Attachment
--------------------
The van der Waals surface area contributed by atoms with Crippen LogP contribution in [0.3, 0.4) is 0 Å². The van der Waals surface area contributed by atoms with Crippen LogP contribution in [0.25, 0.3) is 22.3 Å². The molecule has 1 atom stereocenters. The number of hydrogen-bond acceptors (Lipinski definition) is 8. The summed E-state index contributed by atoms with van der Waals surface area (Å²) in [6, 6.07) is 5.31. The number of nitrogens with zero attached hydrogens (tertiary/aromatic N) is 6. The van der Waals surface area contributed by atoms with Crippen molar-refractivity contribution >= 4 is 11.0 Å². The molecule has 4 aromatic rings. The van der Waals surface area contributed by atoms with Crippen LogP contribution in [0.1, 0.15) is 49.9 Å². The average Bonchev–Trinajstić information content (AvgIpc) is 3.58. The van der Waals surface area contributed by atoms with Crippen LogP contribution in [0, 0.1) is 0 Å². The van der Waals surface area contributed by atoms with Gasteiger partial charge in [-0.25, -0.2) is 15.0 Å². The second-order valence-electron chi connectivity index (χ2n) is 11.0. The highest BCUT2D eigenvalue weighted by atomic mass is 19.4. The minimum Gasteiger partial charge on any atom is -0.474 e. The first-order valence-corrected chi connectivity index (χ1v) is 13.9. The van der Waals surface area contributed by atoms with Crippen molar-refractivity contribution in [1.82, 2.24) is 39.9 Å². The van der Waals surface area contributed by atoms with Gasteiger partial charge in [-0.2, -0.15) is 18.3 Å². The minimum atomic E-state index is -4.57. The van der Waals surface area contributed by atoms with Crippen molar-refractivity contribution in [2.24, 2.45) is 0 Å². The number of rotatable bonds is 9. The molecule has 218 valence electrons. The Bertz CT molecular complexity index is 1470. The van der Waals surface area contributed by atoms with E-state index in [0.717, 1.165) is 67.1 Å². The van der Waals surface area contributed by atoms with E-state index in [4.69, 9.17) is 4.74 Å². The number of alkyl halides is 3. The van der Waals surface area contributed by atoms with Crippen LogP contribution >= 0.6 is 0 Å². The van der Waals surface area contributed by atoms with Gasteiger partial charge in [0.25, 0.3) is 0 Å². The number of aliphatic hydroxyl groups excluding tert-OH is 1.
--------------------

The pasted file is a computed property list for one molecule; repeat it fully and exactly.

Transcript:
The van der Waals surface area contributed by atoms with Crippen LogP contribution in [0.3, 0.4) is 0 Å². The van der Waals surface area contributed by atoms with Crippen LogP contribution in [0.25, 0.3) is 22.3 Å². The molecule has 1 atom stereocenters. The number of hydrogen-bond acceptors (Lipinski definition) is 8. The summed E-state index contributed by atoms with van der Waals surface area (Å²) in [6, 6.07) is 5.31. The number of nitrogens with zero attached hydrogens (tertiary/aromatic N) is 6. The van der Waals surface area contributed by atoms with Crippen molar-refractivity contribution >= 4 is 11.0 Å². The molecule has 4 aromatic rings. The van der Waals surface area contributed by atoms with Crippen LogP contribution in [0.1, 0.15) is 49.9 Å². The average Bonchev–Trinajstić information content (AvgIpc) is 3.58. The van der Waals surface area contributed by atoms with Crippen LogP contribution in [0, 0.1) is 0 Å². The van der Waals surface area contributed by atoms with Gasteiger partial charge in [-0.25, -0.2) is 15.0 Å². The second-order valence-electron chi connectivity index (χ2n) is 11.0. The highest BCUT2D eigenvalue weighted by atomic mass is 19.4. The minimum Gasteiger partial charge on any atom is -0.474 e. The first-order valence-corrected chi connectivity index (χ1v) is 13.9. The van der Waals surface area contributed by atoms with Crippen molar-refractivity contribution in [1.82, 2.24) is 39.9 Å². The van der Waals surface area contributed by atoms with Gasteiger partial charge in [-0.2, -0.15) is 18.3 Å². The minimum atomic E-state index is -4.57. The van der Waals surface area contributed by atoms with Crippen molar-refractivity contribution in [2.24, 2.45) is 0 Å². The number of rotatable bonds is 9. The molecule has 218 valence electrons. The Bertz CT molecular complexity index is 1470. The van der Waals surface area contributed by atoms with E-state index in [0.717, 1.165) is 67.1 Å². The van der Waals surface area contributed by atoms with E-state index in [4.69, 9.17) is 4.74 Å². The number of alkyl halides is 3. The van der Waals surface area contributed by atoms with Crippen LogP contribution >= 0.6 is 0 Å². The van der Waals surface area contributed by atoms with Gasteiger partial charge in [0.25, 0.3) is 0 Å². The number of aliphatic hydroxyl groups excluding tert-OH is 1.